City Council Unanimously Adopts Mayor Faulconer’s Budget Plan with Largest Infrastructure Investment in City H istory


San Diego – Today Mayor Kevin L. Faulconer won unanimous City Council approval for his Fiscal Year 2019 Budget to fund the largest infrastructure investment in City history while prioritizing funding for core neighborhood services – including public safety, the “Clean SD” initiative, homelessness, street repair, recreation centers and libraries.

Mayor Faulconer plans to sign the budget into law Wednesday at the City’s Chollas Operations Yard alongside dozens of City employees responsible for providing the neighborhood services that San Diegans rely on.

“We’re making another big down payment on San Diego’s future with a balanced budget that puts neighborhoods first,” Mayor Faulconer said. “We’re maintaining the key services we’ve restored in recent years and making the largest infrastructure investment in city history. I want to thank the City Council for unanimously supporting a budget plan that continues the progress we’ve made to fix more streets, help people into stable housing, put more officers on the street, and keep our libraries and rec centers open for families.”

The structurally balanced budget was made possible in large part by the prudent financial decisions, including pre-funding reserves, in last year’s budget and the Mayor’s directive this year for department directors to hold the line on spending.

Mayor Faulconer’s budget prioritizes issues important to San Diegans. Those include funding for the largest recruitment and retention package in San Diego Police Department history, the equivalent of 390 miles of street repair, the highest level of operating hours at libraries and recreation centers in a decade, and key initiatives such as the Climate Action Plan, Pure Water San Diego, Vision Zero safety measures, Clean SD, and several homeless programs.

The annual budget for the Capital Improvements Program, which funds most infrastructure projects throughout the city, has also seen significant growth since Mayor Faulconer took office. It has more than tripled since FY2014 and now stands at $559 million.

The budget follows responsible financial practices by ensuring that ongoing expenses are funded with ongoing revenues and that one-time expenses are paid for with one-time revenues. The plan includes:

  • Most funding for the Capital Improvements Program in City history – $559 million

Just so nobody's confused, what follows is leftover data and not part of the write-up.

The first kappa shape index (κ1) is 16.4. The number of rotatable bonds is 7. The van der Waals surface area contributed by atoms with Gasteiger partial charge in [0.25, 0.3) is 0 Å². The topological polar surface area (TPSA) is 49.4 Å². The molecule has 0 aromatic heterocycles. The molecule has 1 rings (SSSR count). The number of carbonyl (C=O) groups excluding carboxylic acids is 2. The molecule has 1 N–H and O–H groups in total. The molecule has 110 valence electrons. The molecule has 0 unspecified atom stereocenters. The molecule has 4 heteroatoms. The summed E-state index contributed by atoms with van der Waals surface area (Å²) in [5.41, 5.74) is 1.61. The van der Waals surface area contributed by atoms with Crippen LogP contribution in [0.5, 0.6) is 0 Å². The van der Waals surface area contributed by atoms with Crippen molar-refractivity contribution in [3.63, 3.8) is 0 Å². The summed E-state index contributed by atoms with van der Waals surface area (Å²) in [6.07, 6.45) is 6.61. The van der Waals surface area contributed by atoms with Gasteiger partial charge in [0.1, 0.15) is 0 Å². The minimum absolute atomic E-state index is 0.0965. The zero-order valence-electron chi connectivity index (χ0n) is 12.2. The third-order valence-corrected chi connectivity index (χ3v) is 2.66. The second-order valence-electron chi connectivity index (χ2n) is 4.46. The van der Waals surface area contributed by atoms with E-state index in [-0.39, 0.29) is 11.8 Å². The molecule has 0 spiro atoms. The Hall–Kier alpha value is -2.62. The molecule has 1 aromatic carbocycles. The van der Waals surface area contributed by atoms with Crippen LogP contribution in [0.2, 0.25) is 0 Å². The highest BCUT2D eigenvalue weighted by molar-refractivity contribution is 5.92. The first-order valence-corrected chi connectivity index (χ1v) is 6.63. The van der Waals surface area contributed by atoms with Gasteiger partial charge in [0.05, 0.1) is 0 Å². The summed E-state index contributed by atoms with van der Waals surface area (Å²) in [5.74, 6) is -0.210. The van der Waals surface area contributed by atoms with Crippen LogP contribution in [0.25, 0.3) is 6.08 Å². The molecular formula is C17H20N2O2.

• $76 million in funding to fix the equivalent of 390 miles of streets
  • $154 million for projects and programs related to the Climate Action Plan
    • Includes $121 million to move forward with Pure Water recycling program
  • $8 million for homeless services and programs, including three Bridge Shelters, the year-round interim housing program at Father Joe’s, Safe Parking Program and the new Housing Navigation Center
  • $28.3 million for largest recruitment and retention package in SDPD history
  • Continues with four academies of police recruits for $8.4 million
  • Creating SDPD’s new Neighborhood Policing Division for $813,000
  • An expanded firefighter academy for $242,000
  • A lifeguard academy for $238,000
  • $11 million for new animal services contract with the San Diego Humane Society
  • An additional $4.4 million to expand the “Clean SD” initiative to cleanup neighborhoods and the San Diego River
  • Creation of a new Sustainability Department to oversee implementation of the Climate Action Plan
  • $18 million for projects to support Vision Zero safety goals, including bike facilities, sidewalks, traffic signals, crosswalks and traffic calming measures
  • Maintaining recreation center and library hours at the highest level in a decade
  • $1.5 million to staff two new libraries (Mission Hills/Hillcrest and San Ysidro) and 10 new facilities/open space in the Parks and Recreation Department
  • Fee waivers of $300,000 for permits on companion units, also known as granny flats
  • Fully funding reserves to policy targets and making $323 million annual pension payment
  • Begins to replenish the Pension Stabilization Reserve with a contribution of $3.5 million
  • Maintaining arts and culture funding at FY2018 levels minus 2 percent consistent with citywide reductions – $14.5 million

The City Council also made a handful of changes to the FY2019 Budget before giving final approval. They include an additional $2.3 million for streetlights; $882,000 more for tree trimming; $555,000 more for brush management; $500,000 and $235,000, respectively for repairs to the Chicano Park Community Center and the Mira Mesa Teen Center; $400,000 for five additional code compliance positions; $300,000 for more graffiti abatement, among other changes. That additional spending was offset by $1.8 million in excess equity in the current budget and shifting $3 million in capital resources.

The $3.8 billion budget recommends spending levels for City operations and capital projects for Fiscal Year 2019, which runs from July 1, 2018, through June 30, 2019. For more information, the initial proposed budget can be viewed online here along with additional changes made during the May revise.


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